The Argonauts of the Air
by H. G. Wells

Review by
Robert Wilfred Franson

Phil May's Annual, December 1895

collected in —
The Plattner Story and Others

The Short Stories of H. G. Wells April 2007

The inevitable terrible cost to learn flying —

"The Argonauts of the Air" is a short science-fiction story showing H. G. Wells in a very pessimistic mood about a scientific and engineering breakthrough — although in fact it was just around the corner. Powered and controlled heavier-than-air flight was only a few years away from 1895; many people were working toward it more or less imperfectly, and the careful work and genius of the Wright Brothers achieved it in 1903.

Why was Wells so pessimistic, so that his protagonists die trying to fly their big and balky prototype aircraft? One reason was that Wells was aware of the challenge in the art of flying; that is, simply throwing a machine into the air is no more flying than is jumping off a roof while waving cloth wings. Another reason was the overwhelming complexity and hence overwhelming expense of any substantial project of flight.

Here is what Wells says:

But the bird is practising this art from the moment it leaves its nest. It has not only the perfect apparatus, but the perfect instinct to use it. A man off his feet has the poorest skill in balancing. Even the simple trick of the bicycle costs him some hours of labour.

The instantaneous adjustments of the wings, the quick response to a passing breeze, the swift recovery of equilibrium, the giddy, eddying movements that require such absolute precision — all that [mankind] must learn, learn with infinite labour and infinite danger, if ever he is to conquer flying.

The flying-machine that will start off some fine day, driven by neat "little levers," with a nice open deck like a liner, and all loaded up with bombshells and guns, is the easy dreaming of a literary man.

In lives and in treasure the cost of the conquest of the empire of the air may even exceed all that has been spent in man's great conquest of the sea. Certainly it will be costlier than the greatest war that has ever devastated the world.

That surely does sound depressing, for those hopeful of flight in the late Nineteenth Century! Yet as a specific failure of science-fictional prediction, its wrongness is striking. But the errors of a great futurist like Wells may prove more enlightening than the safely humdrum presumptions that power the workaday world.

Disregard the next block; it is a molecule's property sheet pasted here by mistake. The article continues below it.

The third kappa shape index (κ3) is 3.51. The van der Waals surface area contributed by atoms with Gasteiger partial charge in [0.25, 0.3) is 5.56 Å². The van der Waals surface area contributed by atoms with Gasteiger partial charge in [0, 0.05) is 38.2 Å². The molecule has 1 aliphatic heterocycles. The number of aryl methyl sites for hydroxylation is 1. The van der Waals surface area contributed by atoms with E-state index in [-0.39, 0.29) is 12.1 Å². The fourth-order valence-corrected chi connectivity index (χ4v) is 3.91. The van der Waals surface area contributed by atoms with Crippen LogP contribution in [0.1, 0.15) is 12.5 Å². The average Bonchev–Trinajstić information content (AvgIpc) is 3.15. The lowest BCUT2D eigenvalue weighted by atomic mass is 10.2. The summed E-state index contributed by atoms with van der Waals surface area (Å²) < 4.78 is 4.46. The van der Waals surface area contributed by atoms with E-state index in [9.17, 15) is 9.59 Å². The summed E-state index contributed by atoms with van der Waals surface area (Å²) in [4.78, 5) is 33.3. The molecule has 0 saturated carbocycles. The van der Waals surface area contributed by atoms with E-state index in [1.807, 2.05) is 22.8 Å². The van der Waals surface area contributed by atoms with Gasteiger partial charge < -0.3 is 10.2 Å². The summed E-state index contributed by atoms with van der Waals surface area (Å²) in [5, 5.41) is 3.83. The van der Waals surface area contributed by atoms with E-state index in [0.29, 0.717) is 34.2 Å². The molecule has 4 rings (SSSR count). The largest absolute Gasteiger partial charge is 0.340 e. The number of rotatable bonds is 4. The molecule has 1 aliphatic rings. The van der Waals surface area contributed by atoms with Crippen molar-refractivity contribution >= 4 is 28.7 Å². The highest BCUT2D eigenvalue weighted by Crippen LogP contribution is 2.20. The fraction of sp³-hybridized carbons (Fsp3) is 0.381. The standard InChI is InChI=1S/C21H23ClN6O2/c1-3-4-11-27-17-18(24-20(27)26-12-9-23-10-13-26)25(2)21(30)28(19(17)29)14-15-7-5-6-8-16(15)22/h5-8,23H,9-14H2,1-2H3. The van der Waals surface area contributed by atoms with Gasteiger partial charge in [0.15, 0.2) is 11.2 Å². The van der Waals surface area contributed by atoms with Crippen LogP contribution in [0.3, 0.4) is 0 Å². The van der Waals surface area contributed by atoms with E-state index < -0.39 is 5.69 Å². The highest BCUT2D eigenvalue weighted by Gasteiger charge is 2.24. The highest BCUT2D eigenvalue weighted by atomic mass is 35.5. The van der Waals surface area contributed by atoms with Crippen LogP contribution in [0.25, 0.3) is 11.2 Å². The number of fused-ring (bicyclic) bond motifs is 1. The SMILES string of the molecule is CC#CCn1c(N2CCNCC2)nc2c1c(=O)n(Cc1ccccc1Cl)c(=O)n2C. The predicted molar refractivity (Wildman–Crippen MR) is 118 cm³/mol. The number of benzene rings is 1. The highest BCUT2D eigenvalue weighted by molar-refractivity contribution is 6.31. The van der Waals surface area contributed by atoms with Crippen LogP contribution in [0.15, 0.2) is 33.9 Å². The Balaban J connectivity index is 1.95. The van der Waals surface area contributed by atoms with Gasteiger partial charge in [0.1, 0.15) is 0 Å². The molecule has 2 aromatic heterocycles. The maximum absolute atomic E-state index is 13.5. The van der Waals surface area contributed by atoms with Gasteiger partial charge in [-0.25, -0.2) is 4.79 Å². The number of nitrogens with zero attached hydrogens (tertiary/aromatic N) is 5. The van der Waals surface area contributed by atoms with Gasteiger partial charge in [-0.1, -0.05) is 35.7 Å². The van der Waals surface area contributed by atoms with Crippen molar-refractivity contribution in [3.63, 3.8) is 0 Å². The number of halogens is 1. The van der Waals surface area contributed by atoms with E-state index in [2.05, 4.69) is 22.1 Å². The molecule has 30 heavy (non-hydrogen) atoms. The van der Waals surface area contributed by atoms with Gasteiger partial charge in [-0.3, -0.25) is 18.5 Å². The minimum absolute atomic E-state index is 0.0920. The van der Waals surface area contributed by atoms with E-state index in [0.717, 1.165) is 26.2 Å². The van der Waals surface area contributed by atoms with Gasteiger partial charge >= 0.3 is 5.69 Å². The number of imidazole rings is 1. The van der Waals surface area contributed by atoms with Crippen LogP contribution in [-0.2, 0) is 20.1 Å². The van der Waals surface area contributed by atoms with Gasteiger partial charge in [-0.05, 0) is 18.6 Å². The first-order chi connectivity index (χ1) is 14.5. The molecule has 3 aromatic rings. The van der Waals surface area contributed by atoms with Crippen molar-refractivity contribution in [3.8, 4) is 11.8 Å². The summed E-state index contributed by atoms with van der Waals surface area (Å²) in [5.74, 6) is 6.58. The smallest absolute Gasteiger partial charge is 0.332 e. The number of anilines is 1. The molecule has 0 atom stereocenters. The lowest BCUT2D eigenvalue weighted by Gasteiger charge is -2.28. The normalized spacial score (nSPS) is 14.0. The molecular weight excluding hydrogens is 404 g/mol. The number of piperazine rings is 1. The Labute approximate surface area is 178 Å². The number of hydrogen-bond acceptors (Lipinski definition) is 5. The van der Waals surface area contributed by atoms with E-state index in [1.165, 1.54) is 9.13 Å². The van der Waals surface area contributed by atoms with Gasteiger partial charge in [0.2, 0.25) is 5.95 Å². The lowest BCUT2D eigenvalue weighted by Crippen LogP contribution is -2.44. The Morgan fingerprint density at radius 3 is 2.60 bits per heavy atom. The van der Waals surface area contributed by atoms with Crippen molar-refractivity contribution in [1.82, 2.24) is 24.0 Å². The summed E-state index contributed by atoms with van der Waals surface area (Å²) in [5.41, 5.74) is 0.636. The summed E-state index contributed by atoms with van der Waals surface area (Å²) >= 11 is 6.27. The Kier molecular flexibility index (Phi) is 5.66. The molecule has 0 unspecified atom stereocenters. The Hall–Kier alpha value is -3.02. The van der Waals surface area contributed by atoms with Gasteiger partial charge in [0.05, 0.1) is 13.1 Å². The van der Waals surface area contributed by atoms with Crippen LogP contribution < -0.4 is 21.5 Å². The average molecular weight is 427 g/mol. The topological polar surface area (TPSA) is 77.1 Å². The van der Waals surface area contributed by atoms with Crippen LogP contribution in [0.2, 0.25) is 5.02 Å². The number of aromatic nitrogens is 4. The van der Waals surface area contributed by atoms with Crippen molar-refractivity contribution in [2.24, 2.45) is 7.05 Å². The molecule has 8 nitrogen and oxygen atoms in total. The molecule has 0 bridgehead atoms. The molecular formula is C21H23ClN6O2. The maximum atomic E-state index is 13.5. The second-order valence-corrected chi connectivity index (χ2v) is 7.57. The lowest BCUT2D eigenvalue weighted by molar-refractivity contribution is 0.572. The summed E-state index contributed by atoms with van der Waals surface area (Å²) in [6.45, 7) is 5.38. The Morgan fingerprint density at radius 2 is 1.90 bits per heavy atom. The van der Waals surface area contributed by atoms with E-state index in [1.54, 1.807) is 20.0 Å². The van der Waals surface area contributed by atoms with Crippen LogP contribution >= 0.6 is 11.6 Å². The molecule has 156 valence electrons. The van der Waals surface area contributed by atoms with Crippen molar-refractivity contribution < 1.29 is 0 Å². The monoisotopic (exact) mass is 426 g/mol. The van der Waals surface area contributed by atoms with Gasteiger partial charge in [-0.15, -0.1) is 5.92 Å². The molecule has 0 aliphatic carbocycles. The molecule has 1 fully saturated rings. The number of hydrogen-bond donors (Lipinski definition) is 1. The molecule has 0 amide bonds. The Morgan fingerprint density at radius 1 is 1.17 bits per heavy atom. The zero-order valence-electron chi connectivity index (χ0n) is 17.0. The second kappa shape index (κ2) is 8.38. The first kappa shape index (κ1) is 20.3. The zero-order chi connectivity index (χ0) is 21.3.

Let's look at the components of engineering, skills, and finance.

The basic problem is that Wells begins by assuming that Hiram Maxim's line is the one to follow; "The Argonauts of the Air" specifically states that the protagonists are carrying forward Maxim's work. Hiram Maxim (1840-1916), the inventor of the machine gun, put substantial money and effort into a steam-powered, winged, multi-ton flight Test-Rig that ran on rails and that did succeed in lifting momentarily off the rails in England in July 1894. But this is a boosted jump rather than controlled flight. A steam locomotive derailing and falling off a bridge is about as airworthy.

— but the Wright Brothers designed a machine
that they could fly

The Wright Brothers, in contrast, focused on the nature of a simple but complete flying machine; that is, one that they could fly. In fact, their prototypes could be and were flown unpiloted, handled by the Wrights with wires from the ground like a kite. Thoroughly practical dreamers, they understood how engineering and skills worked together.

It is poignantly ironic that Wells in his story gives the negative, warning example of learning to ride a bicycle — since the Wrights were bicycle mechanics and appreciated the difficulties in defining and then practicing and mastering such a skill-set.

Finally, the enormous cost "in lives and in treasure" of the flight-test project presumed in "The Argonauts of the Air" reminds me more of the giant aerospace projects of the American government after the Second World War, than of the Wright Brothers' straightforward work. (In treasure, at least; lives are a different question.) More costly and deadly to achieve flight than the efforts of the ages to master sea travel? More costly and deadly than the greatest war? (Take your pick of any before the First World War.)

I suspect the Wrights would reply, "Well, sure, if you're doing it the wrong way, you can spend all the money in the world and still not be well aloft."

In "The Argonauts of the Air", H. G. Wells' hard-headed and practical realization of the real difficulties grounded his own soaring imagination, "the easy dreaming of a literary man". Yet a dream of the ages was only eight years from realization, man in flight.


© 2007 Robert Wilfred Franson


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